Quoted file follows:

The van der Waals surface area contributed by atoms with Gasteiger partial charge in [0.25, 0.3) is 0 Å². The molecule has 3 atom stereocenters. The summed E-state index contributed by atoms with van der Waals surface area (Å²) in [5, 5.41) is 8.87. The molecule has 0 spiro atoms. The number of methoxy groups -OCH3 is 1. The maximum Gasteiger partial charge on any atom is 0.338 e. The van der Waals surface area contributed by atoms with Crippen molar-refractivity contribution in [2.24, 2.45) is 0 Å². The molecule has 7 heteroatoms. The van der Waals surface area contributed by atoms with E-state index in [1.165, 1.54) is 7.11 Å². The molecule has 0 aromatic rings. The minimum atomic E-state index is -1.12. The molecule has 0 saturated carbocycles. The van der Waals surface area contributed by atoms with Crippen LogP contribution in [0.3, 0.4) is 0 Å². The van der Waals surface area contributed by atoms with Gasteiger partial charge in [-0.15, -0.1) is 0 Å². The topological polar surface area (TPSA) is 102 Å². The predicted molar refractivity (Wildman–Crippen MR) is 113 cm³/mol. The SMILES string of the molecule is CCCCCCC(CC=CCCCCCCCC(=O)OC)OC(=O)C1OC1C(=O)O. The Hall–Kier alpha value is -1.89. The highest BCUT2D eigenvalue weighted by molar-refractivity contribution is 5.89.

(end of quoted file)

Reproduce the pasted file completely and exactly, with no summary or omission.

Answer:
The van der Waals surface area contributed by atoms with Gasteiger partial charge in [0.25, 0.3) is 0 Å². The molecule has 3 atom stereocenters. The summed E-state index contributed by atoms with van der Waals surface area (Å²) in [5, 5.41) is 8.87. The molecule has 0 spiro atoms. The number of methoxy groups -OCH3 is 1. The maximum Gasteiger partial charge on any atom is 0.338 e. The van der Waals surface area contributed by atoms with Crippen molar-refractivity contribution in [2.24, 2.45) is 0 Å². The molecule has 7 heteroatoms. The van der Waals surface area contributed by atoms with E-state index in [1.165, 1.54) is 7.11 Å². The molecule has 0 aromatic rings. The minimum atomic E-state index is -1.12. The molecule has 0 saturated carbocycles. The van der Waals surface area contributed by atoms with Crippen LogP contribution in [0.3, 0.4) is 0 Å². The van der Waals surface area contributed by atoms with Gasteiger partial charge in [-0.15, -0.1) is 0 Å². The topological polar surface area (TPSA) is 102 Å². The predicted molar refractivity (Wildman–Crippen MR) is 113 cm³/mol. The SMILES string of the molecule is CCCCCCC(CC=CCCCCCCCC(=O)OC)OC(=O)C1OC1C(=O)O. The Hall–Kier alpha value is -1.89. The highest BCUT2D eigenvalue weighted by molar-refractivity contribution is 5.89.